LG Electronics Introduces the LG G2, Employs Human Research, Pt. 1

I have never been one to try LG products that much, nor do I have much experience with LG products. I understand that LG Electronics is an Android manufacturer of smartphones, but I have spent the last few years more invested in Samsung and Google in the Android world than I have LG, Sony, HTC, and other lesser-known Android manufacturers.


From this research forward, however, I intend to submerse myself more into Android life than ever before. LG’s G2 product announcement is the beginning of my interest in LG Electronics. I can say that I haven’t spent the majority of my life without LG: a number of relatives have experienced LG flip phones, including my mother. I grew up living on Motorola flip phones, however, so LG provides a means by which I can expand my horizons. It can never hurt you to know more.


LG G2 Announcement

LG Posters Point to Surprises


LG came out with it’s A-game at its G2 presentation. Prior to the G2 announcement, LG had posters all over New York with the words “LG G2 Day: New York, Coming Soon,” featuring a black smartphone with a semi-invisible finger pointing in ghostly fashion towards some sort of volume and power controls on smartphone. Rumors abounded prior to the announcement that LG would emerge with back controls on its newest smartphone, and that LG would drop the Optimus label on its smartphone collection in favor of “G.”


LG G2- Great 2 Be Here


The next poster in favor of LG’s newest smartphone featured the same smartphone with finger-pointing controls and the words “Great 2 be here,” followed by “LG G2 Day, August 7, 2013.” Again, the “G” in “Great” and the number “2” for the word (“to”) told consumers all they needed to know: the new smartphone would be named the LG G2.


LG Creates Suspense With Message Written Everywhere


One thing that you get a sense of when watching LG’s product presentation is that they put a lot of effort into adding suspense and thought to the product announcement. One thing I was particularly impressed with when watching the presentation video was the fact that they took one message and wrote it on a poster at the subway station, on a road sign, on a park bench, by way of a sign that created a shadow in the sand at presumably a beach, as well as other places.


LG G2 Bench Theme


In fact, when the presentation starts, you see the message “‘To me you are perfect’ From G” in each of these places – which gets you to wondering, “Why is this message plastered at so many locations? How does this message tie into LG’s newest smartphone?” I think LG created this video introduction for that purpose: to get consumers to think about what the presentation would be about, and how the message fit with the presentation philosophy.


Samsung had its own product presentation of the GS4 back earlier this Spring, and Samsung’s whole commercial and introduction were centered around a white box that made you wonder as to its contents. After you started watching the presentation, Samsung opened the box and pulled out the phones for the consumer audience to see and applaud. I applaud LG for being creative with its presentation, differing their approach from Samsung and making the effort to try its hand at creativity – unlike Apple, who does nothing to draw consumers to its product presentations.


While Apple has a longer-standing name in the smartphone market when compared to LG and Samsung, I still think Apple could take some initiative here. Apple does have major music groups appear and perform at its product presentations each September, but music groups are not the same as crafting messages and putting up posters that are thought-provoking.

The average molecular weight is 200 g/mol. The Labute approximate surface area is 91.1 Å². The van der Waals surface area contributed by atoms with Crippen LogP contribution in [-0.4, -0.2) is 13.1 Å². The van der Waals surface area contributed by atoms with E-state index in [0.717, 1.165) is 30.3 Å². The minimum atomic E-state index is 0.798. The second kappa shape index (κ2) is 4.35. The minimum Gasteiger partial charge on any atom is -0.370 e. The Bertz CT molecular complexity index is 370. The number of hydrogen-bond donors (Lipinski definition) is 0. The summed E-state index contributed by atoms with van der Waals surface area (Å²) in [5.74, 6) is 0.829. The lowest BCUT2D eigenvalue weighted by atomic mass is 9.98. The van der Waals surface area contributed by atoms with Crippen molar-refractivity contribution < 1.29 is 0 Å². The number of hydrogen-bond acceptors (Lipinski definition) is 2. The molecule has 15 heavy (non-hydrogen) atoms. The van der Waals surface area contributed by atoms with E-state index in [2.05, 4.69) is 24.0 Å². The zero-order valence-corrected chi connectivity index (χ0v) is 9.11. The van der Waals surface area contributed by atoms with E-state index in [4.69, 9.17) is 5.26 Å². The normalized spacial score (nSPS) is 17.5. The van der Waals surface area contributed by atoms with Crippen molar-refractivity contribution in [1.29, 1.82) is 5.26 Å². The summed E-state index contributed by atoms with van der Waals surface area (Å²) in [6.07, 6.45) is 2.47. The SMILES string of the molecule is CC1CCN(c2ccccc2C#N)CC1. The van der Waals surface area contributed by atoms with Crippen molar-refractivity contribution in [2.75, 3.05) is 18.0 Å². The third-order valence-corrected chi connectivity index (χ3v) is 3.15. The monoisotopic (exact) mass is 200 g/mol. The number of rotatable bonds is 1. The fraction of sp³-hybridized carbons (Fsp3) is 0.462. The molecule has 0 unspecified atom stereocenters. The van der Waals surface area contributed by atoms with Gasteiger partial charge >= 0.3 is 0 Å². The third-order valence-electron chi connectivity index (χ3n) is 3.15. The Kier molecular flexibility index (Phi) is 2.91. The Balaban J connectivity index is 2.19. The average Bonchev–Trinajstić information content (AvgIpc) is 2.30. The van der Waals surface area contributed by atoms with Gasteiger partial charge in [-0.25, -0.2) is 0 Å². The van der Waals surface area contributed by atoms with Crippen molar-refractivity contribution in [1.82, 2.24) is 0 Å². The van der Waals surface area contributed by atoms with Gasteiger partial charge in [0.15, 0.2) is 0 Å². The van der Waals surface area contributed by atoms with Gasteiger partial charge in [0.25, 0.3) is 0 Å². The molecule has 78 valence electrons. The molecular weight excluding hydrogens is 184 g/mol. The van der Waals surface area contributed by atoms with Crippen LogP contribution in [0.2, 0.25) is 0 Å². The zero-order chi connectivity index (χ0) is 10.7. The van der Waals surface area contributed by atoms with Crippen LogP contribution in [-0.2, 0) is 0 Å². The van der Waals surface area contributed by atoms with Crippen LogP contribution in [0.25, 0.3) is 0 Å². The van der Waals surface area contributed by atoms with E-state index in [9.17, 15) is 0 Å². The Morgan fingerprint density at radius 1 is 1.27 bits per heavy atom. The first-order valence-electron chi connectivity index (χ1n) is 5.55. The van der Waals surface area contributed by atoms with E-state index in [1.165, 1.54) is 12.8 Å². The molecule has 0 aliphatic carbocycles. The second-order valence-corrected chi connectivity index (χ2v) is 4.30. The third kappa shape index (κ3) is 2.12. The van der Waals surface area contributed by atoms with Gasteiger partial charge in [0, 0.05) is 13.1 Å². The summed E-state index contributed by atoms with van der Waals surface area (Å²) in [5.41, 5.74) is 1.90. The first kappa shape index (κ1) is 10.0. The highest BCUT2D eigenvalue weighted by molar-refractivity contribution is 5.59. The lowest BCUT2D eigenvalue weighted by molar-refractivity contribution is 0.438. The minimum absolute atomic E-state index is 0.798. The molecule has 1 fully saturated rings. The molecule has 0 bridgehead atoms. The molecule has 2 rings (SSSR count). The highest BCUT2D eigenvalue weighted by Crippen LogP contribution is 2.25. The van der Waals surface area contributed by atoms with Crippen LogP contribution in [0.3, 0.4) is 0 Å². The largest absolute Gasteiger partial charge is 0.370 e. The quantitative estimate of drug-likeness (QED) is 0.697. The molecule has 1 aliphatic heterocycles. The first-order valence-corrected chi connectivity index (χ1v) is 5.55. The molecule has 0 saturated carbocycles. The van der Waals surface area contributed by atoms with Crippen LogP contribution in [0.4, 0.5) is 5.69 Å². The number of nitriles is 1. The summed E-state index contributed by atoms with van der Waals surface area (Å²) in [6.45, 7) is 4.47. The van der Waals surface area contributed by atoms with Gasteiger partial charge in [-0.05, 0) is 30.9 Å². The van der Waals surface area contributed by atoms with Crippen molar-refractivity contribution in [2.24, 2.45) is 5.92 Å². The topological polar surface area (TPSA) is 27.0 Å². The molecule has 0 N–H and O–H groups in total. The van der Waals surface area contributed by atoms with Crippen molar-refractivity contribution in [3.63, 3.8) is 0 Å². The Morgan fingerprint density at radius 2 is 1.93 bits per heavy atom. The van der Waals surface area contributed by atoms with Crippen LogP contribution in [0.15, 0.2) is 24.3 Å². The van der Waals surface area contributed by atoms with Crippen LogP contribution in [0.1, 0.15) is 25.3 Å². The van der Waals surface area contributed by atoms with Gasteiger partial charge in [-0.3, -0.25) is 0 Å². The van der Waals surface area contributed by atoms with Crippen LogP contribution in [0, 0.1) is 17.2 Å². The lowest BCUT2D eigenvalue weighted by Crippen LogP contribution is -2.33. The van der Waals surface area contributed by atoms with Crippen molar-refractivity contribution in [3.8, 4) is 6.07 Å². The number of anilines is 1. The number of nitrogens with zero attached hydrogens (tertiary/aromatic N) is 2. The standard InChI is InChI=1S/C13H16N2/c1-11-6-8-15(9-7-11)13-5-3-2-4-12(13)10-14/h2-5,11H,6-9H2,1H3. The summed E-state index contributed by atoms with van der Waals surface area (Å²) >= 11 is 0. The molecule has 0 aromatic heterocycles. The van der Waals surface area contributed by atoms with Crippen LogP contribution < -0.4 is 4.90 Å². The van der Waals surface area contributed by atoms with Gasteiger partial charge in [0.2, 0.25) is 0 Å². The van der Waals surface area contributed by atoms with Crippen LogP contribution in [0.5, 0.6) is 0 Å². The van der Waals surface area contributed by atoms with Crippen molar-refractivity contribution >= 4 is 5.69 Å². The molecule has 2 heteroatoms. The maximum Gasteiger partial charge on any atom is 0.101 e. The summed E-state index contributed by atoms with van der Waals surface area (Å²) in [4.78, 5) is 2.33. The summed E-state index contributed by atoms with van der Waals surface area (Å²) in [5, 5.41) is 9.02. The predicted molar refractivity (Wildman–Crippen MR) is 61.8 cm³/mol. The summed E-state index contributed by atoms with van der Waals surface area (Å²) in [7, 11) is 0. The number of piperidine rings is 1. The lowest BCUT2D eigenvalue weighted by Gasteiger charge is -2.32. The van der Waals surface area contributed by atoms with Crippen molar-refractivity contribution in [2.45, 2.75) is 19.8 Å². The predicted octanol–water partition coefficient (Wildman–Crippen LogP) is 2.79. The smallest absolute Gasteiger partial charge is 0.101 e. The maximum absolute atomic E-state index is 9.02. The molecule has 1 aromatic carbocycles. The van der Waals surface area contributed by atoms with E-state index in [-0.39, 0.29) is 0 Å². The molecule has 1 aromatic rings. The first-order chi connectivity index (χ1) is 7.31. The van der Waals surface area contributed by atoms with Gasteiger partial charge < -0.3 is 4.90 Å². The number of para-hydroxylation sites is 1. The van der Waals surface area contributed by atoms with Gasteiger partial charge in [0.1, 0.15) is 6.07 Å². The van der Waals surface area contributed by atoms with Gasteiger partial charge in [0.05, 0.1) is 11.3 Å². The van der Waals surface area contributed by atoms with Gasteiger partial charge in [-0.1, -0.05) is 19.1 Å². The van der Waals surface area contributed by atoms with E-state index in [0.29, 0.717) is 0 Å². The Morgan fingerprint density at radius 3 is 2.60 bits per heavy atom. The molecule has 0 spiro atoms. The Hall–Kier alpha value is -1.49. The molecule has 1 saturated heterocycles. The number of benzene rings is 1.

It’s not every day that manufacturers appeal to the mind; often, they appeal to your pockets/wallet/purse and are only interested in your money. LG’s message, that “to me, you [humans] are perfect,” sends a message that LG is truly interested in its consumer base beyond their buying power (although LG wants consumers to invest heavily in their product, as does every manufacturer).


LG Reveals the Connection Between Message and Its Newest Smartphone


Introducing the LG G2


Upon unveiling the LG G2, which each customer anticipated (by the looks on their faces), LG’s poster showed the new smartphone with the words “Learning From You,” a reference to its consistent message of “‘to me, you are perfect’ From G” that was plastered on every bench, wall, sand location, and street sign possible. How do these two connect together? LG’s President discussed the meaning and connected the dots for audience members who may not have put two and two together.


In a way, you could say that consumers (by that I mean all humans) are imperfect creatures. But at the same time, nothing is as perfect as a human being. So we do our very best to understand the needs of consumers and spend countless hours trying to understand from them. Human behaviors and habits are the manual for product development. By better understanding a product from a consumer’s point of view, we are armed with ability to enrich their lives…LG believes today’s innovation must resonate with consumers. Our newest smartphone makes an effort to understand, learn, and better reflect human behavior. [~1:25:00-1:27:00 in presentation video]


What does LG’s president mean by the above words, that humans are imperfect, yet perfect? He means that we make mistakes and are fallible at times, yet there is nothing on earth that comes with the same capabilities, thoughts, emotions, and dreams as human beings. What else on earth possesses the same capabilities that we do? Nothing. Man is unrivaled in his power on earth.


Not only is man unrivaled in his power and ability, but he also has mastery over things on earth, such as the trees (he can use for firewood or to build a home or cabin), he can use or abuse the environment (recycle or pollute), he can hunt and tame animals, he can even fly to the moon.